Like their Oscar-nominated "A Cat in Paris" (2010), "Phantom Boy" by Jean-Loup Felicioli and Alain Gangol is a modest, engaging film that reminds viewers of the intimate pleasures of drawn animation in an era of CG blockbusters.
While in the hospital, 11-year-old Leo (Gaspard Gagnol) discovers he can leave his physical body to explore his surroundings. He quietly assists other patients and dreams of using his supernatural power to fight crime. Outside the hospital, police Lt. Alex Tanner nearly captures the Face (Jean-Pierre Marielle), a gangster with a grotesquely marred visage who's threatening to launch a devastating cyber-attack on New York City unless he's paid a $1-billion ransom. During the chase, Alex breaks his leg and winds up in the hospital with Leo.
The Commissioner (Yves Barbout), Alex's boss, refuses to believe his reports about the criminal's whereabouts. But Alex's journalist girlfriend, Mary (Audrey Tautou), goes in search of a scoop in the best Lois Lane tradition. Although initially skeptical of Leo's powers, Alex enlists his aid to fight the Face's scheme and assist Mary.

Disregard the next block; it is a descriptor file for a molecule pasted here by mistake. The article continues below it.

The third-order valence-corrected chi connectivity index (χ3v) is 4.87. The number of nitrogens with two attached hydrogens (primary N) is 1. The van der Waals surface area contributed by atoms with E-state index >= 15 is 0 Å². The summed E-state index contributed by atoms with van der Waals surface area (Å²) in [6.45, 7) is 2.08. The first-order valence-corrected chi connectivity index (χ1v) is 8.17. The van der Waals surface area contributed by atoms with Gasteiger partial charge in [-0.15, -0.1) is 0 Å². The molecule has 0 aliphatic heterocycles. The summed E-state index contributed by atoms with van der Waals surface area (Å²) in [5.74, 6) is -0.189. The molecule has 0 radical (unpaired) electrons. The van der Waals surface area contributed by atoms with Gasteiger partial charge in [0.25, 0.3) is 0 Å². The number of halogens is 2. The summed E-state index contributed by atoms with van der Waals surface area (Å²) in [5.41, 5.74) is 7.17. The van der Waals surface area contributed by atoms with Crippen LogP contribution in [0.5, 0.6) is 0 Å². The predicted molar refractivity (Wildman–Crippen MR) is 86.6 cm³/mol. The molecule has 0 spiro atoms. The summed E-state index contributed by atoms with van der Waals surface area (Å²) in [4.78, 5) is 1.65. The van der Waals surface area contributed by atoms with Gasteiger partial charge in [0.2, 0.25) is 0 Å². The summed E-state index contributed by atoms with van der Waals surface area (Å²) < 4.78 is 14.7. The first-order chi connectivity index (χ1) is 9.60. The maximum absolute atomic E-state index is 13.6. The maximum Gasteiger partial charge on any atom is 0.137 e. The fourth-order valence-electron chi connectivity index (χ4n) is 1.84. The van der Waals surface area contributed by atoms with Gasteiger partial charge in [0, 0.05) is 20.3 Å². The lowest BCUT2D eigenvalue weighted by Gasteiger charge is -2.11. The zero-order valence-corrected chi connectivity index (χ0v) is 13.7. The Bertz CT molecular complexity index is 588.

Gangol and Felicioli suggest a film noir-inflected New York using a simple drawing style reminiscent of the illustrations of Seymour Chwast. The limited, stylized movements feel appropriate for the minimal designs: Leo's walk is slow and a bit unsteady, but as Phantom Boy, he loops and curls effortlessly through the urban sky.
Like other recent modestly budgeted animated films from Europe, "Phantom Boy" offers a welcome change of pace for viewers weary of the homogenized chases, poop jokes and one-liners in many American CG features.
Shown in both English and French (with English subtitles) versions
Running time: 1 hour, 24 minutes
MPAA rating: PG for thematic elements, violence and a suggestive situation
Playing: Landmark Nuart, West Los Angeles